The measurable effects of the campaign varied between countries and videos, as well as across the questions asked to determine the effectiveness of the intervention. Ultimately, we found the share of viewers who could correctly identify these misinformation tactics increased by as much as 8 percentage points after viewing one of these videos. The full results are reported in the tables below. Note that these results apply to the full audience base — as such, some viewers may have watched only a portion of the video.
In the first phase of the campaign in Czechia and Slovakia, we ran the campaign across two audience segments: one optimized to reach the largest audience and the other optimized to reach those most likely to watch the video all the way through. The results were strongest amongst those likely to watch — and thus learn from — the complete video, which is consistent with prior experimental results in the lab. In light of the first phase results, the second phase was targeted entirely towards those most likely to complete the videos, resulting in improved discernment of both disinformation tactics in Czechia and Poland.
We found the greatest increase in discernment was in Poland, when comparing between countries. The results in Czechia were more mixed. The largest increase in discernment in the study was recorded there in phase one amongst the audience segment more likely to watch the entire video. Overall, however, a smaller number of questions indicated an improvement in viewers’ ability to discern the manipulative tactic than in Poland. There are a number of reasons why any one question may have null results. If the question is too easy, such that anyone can accurately answer it, or too difficult, such that even those who have been prebunked can’t identify it, a change in discernment will fail to appear. Further testing and refining these questions will be critical in future experiments.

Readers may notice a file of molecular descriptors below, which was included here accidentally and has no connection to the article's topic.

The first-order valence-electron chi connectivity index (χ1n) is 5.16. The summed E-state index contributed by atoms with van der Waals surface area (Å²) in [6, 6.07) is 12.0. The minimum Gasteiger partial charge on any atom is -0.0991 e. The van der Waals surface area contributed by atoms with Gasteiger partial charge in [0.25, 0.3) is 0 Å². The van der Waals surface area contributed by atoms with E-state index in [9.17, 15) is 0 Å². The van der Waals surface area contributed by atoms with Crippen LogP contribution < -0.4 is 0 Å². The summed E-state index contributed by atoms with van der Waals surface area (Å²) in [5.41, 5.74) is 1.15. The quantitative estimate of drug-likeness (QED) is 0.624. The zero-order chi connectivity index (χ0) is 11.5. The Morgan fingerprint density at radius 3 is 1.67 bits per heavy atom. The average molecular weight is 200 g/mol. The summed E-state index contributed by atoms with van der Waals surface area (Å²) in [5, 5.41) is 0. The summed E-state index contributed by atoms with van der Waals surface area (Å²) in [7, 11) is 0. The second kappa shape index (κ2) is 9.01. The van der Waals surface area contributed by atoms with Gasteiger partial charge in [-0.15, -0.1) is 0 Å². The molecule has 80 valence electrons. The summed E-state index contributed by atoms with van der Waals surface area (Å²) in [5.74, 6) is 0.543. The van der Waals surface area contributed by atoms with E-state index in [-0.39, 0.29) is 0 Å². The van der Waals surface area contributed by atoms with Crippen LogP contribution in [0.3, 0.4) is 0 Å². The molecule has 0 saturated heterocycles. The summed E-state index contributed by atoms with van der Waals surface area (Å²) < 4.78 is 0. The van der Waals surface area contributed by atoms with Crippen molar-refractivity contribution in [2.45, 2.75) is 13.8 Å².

In Slovakia, the campaign produced little discernible effect. Only in the first campaign when combining both audience segments can a measurable change be detected — an improvement of 2.2 percentage points on one question. This may have been due to the videos being dubbed instead of created specifically for the Slovakian market, but further research is required to determine the precise causes.
More promisingly, younger demographics showed a greater increase in discernment than older demographics on a number of questions, despite this group being more exposed to certain disinformation narratives. In particular, the share of Polish viewers aged 18–24 who could correctly identify fearmongering after watching the relevant video rose by 4.4 percentage points even though the belief that Ukrainian refugees are dangerous had already shown signs of taking root amongst this segment of the population.
There are many interventions that show tremendous promise in the lab, but fail to produce significant results in the real world, which makes on-platform experiments like these essential. While there’s far more work to be done to understand which messages are likely to be most effective in reaching people and improving their ability to discern manipulative techniques, these initial results demonstrate that prebunking has promise to scale quickly across platforms and to build resilience to disinformation even in the noisy environment of social media.
Learnings from this campaign — including efforts to simplify critical messages and iteration on the survey questions to effectively measure knowledge gain — will inform our future experiments as we seek to better understand the effectiveness of prebunking in the wild. New prebunking experiments will be launched with local partners and experts in India and Germany later this year, with additional experiments currently being planned.
By Beth Goldberg, Head of Research, Jigsaw